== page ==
Item description for My Grandparents, My Parents and I: Jewish Art and Culture by Edward Van Voolen...
In this beautifully illustrated book, Rabbi and art historian Edward van Voolen has brought together numerous works that expand our view of Jewish life and art. Organized in a loosely chronological order, this book introduces readers to works that reflect the dramatic events of the past and explore the eternal search for Jewish identity. He points out the Jewish aspects of works by predominantly nineteenth- and twentieth-century artists such as Modigliani, Pissarro and Frida Kahlo, among others, and discusses these themes within the paintings of Barnett Newman and the sculpture of Richard Serra. His accompanying text explores the connection between Judaism and art and culture, helping readers approach familiar images through a new and exciting perspective.
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Est. Packaging Dimensions: Length: 11.9" Width: 9.6" Height: 1" Weight: 3.25 lbs.
Release Date Sep 30, 2006
Publisher Prestel Publishing
ISBN 3791333623 ISBN13 9783791333625
Reviews - What do customers think about My Grandparents, My Parents and I: Jewish Art and Culture?
Well Illustrated Introduction to Jewish Art & Culture Is Selective, But Delves Deep Jan 14, 2008
It is a pleasure to recommend this new book by Edward van Voolen, curator at the Jewish Historical Museum in Amsterdam. The book is not a survey of "Jewish Art," or Art by or for Jews, but is rather a personal selection of interesting works of many places and times, and in a variety of media. Not all the objects and works are by Jewish artists, and not all work by Jews has a obvious Jewish connection. But van Voolen digs deep, and in a series of short clear essays (which can be read separately or in series) he uses these works to explore a wide range of issues about why, when and how Jews have made art, and what art has been made for Jewish use. All readers should find this useful, and those interested in art and history - and of course Judaism - will be intrigued. Almost half to book deals with art of the 20th and 21st centuries, and the author is particularly good in letting us see many of these works - which at first glance have little or no Jewish content or purpose - in a new way. Looking at art through a Jewish lens is hardly the only way many of these works should be viewed, but it is a valid way. And van Voolen's clear prose, and his considerate explanations tie together many seemingly disparate works into a coherent collection. In the end the book has the value of a serious survey, but the freshness of an unexpected exhibtion catalogue. And since van Voolen is so used to making exhibitions for non-Jews at the Amsterdam Museum, his approach is instructive for all levels of readers. I learned something on every page, and I'm having my students read parts of this book, too. I can't wait until it is in paperback so I can require more of them to buy it and keep it! Many people will value the book for the quality of the illustrations alone. Like so many art books published by the German publishing house Prestel, the book is well designed and easy to use...no fuss, no design tricks, no distracting typography. I highly recommend this!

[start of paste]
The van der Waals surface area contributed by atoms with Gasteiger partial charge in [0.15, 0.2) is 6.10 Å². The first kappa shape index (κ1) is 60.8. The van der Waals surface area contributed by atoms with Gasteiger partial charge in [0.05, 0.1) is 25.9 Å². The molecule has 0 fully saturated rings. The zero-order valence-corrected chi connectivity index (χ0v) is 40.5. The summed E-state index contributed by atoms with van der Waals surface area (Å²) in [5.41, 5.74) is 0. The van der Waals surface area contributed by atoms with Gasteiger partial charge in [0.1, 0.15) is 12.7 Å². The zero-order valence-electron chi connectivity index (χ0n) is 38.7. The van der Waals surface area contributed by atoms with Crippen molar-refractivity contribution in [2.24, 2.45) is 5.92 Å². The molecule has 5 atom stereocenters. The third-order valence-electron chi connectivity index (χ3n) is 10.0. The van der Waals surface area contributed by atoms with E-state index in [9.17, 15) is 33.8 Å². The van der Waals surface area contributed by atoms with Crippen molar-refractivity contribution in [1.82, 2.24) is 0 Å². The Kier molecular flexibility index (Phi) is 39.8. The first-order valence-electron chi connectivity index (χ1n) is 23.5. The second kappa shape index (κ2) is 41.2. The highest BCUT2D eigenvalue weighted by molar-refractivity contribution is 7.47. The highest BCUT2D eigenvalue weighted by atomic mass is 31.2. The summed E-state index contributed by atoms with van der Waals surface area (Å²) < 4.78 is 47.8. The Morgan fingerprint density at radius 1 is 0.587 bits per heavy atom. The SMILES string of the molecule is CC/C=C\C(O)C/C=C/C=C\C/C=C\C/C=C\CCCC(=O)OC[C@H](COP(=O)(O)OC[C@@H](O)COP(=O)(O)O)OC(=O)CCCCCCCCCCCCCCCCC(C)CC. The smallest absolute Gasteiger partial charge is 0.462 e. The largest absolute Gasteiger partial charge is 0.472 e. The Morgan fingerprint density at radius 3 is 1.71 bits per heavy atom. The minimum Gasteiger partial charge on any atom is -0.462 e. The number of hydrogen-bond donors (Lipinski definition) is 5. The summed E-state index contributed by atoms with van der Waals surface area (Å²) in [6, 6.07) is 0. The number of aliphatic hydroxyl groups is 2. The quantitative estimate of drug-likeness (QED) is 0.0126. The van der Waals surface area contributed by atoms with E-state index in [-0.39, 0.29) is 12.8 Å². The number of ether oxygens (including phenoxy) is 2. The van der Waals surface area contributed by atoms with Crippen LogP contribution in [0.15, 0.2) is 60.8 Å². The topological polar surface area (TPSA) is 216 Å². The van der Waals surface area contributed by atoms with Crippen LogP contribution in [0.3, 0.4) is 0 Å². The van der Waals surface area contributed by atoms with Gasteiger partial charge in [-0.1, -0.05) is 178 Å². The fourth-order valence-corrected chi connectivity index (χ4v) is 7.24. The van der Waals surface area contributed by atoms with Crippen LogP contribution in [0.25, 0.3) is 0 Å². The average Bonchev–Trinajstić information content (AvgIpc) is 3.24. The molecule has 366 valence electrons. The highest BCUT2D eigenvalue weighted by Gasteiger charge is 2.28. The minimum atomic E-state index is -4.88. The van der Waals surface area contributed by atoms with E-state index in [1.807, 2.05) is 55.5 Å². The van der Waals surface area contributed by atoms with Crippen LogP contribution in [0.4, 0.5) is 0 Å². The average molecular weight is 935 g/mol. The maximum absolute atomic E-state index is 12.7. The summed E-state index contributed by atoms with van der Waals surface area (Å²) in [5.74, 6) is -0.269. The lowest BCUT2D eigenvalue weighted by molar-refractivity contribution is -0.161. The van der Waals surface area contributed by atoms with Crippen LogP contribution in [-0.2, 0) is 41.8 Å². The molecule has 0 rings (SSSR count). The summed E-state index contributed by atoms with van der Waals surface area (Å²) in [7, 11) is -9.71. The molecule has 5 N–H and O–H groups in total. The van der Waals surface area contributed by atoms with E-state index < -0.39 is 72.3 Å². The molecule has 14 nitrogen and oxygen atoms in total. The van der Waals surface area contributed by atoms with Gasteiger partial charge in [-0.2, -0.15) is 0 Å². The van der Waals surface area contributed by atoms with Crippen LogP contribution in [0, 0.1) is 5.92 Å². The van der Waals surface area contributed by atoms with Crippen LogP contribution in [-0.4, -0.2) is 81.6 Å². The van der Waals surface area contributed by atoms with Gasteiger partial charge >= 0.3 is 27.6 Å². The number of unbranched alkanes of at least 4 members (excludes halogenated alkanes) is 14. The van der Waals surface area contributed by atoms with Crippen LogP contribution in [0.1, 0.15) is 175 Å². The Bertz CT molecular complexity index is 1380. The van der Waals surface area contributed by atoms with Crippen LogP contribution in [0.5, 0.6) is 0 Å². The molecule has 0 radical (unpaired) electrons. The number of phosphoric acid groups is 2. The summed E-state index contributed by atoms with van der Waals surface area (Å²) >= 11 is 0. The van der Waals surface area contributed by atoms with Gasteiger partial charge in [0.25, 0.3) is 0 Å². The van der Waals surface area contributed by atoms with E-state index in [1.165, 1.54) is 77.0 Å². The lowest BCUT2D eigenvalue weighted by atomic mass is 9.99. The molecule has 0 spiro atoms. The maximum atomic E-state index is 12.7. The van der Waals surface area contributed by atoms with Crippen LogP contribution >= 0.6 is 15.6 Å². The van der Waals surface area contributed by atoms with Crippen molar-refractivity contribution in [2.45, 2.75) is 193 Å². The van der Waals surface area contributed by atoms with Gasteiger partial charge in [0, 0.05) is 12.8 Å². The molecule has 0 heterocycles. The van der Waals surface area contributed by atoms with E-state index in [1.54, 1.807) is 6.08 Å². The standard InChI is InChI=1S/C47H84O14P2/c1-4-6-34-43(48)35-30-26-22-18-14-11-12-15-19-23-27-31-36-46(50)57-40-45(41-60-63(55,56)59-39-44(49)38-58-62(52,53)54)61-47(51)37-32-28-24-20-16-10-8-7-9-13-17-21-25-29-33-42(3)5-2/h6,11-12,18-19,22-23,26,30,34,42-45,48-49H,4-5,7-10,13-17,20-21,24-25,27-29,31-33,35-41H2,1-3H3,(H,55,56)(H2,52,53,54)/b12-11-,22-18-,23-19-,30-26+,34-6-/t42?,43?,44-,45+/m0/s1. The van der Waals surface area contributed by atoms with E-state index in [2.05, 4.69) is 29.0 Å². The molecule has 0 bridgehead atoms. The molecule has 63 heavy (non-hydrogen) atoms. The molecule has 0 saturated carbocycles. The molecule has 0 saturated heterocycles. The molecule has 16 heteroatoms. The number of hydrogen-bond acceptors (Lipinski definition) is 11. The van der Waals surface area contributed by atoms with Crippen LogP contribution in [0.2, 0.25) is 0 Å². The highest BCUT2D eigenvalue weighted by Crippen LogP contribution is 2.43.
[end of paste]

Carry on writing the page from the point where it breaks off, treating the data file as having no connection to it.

Samuel D. Gruber President, International Survey of Jewish Monuments
author of Synagogues (Metrobooks, 1999), American Synagogues: A Century of Architecture and Jewish Community (Rizzoli, 2003), and other publications.